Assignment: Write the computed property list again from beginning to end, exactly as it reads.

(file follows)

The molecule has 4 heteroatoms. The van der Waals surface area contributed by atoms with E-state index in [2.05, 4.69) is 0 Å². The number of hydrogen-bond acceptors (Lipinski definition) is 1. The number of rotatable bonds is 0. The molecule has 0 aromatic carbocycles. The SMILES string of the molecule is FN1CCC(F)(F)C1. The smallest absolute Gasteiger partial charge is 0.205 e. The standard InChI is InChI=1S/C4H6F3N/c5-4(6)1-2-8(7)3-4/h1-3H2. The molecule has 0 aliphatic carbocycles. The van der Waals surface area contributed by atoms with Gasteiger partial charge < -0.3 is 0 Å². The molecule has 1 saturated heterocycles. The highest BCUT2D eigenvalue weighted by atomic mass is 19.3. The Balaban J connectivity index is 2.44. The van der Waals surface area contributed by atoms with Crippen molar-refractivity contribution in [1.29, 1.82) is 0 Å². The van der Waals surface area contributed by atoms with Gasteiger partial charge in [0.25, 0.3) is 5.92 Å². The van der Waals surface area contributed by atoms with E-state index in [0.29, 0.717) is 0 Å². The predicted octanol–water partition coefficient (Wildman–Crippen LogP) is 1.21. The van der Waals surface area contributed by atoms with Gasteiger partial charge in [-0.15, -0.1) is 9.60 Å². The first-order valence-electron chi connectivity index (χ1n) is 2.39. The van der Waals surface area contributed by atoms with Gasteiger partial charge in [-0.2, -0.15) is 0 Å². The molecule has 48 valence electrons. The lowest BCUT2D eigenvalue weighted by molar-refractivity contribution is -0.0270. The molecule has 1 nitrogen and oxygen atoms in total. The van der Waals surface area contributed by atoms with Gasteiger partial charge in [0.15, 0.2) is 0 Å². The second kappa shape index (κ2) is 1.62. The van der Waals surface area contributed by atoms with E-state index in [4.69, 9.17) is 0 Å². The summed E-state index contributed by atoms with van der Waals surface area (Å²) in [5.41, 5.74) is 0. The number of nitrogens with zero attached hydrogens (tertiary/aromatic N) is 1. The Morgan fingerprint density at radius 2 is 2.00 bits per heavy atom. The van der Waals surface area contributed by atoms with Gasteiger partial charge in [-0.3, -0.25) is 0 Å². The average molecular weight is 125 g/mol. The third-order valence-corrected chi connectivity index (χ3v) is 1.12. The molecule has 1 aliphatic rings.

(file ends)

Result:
The molecule has 4 heteroatoms. The van der Waals surface area contributed by atoms with E-state index in [2.05, 4.69) is 0 Å². The number of hydrogen-bond acceptors (Lipinski definition) is 1. The number of rotatable bonds is 0. The molecule has 0 aromatic carbocycles. The SMILES string of the molecule is FN1CCC(F)(F)C1. The smallest absolute Gasteiger partial charge is 0.205 e. The standard InChI is InChI=1S/C4H6F3N/c5-4(6)1-2-8(7)3-4/h1-3H2. The molecule has 0 aliphatic carbocycles. The van der Waals surface area contributed by atoms with Gasteiger partial charge < -0.3 is 0 Å². The molecule has 1 saturated heterocycles. The highest BCUT2D eigenvalue weighted by atomic mass is 19.3. The Balaban J connectivity index is 2.44. The van der Waals surface area contributed by atoms with Crippen molar-refractivity contribution in [1.29, 1.82) is 0 Å². The van der Waals surface area contributed by atoms with Gasteiger partial charge in [0.25, 0.3) is 5.92 Å². The van der Waals surface area contributed by atoms with E-state index in [0.29, 0.717) is 0 Å². The predicted octanol–water partition coefficient (Wildman–Crippen LogP) is 1.21. The van der Waals surface area contributed by atoms with Gasteiger partial charge in [-0.15, -0.1) is 9.60 Å². The first-order valence-electron chi connectivity index (χ1n) is 2.39. The van der Waals surface area contributed by atoms with Gasteiger partial charge in [-0.2, -0.15) is 0 Å². The molecule has 48 valence electrons. The lowest BCUT2D eigenvalue weighted by molar-refractivity contribution is -0.0270. The molecule has 1 nitrogen and oxygen atoms in total. The van der Waals surface area contributed by atoms with Gasteiger partial charge in [0.15, 0.2) is 0 Å². The second kappa shape index (κ2) is 1.62. The van der Waals surface area contributed by atoms with E-state index in [4.69, 9.17) is 0 Å². The summed E-state index contributed by atoms with van der Waals surface area (Å²) in [5.41, 5.74) is 0. The number of nitrogens with zero attached hydrogens (tertiary/aromatic N) is 1. The Morgan fingerprint density at radius 2 is 2.00 bits per heavy atom. The van der Waals surface area contributed by atoms with Gasteiger partial charge in [-0.3, -0.25) is 0 Å². The average molecular weight is 125 g/mol. The third-order valence-corrected chi connectivity index (χ3v) is 1.12. The molecule has 1 aliphatic rings.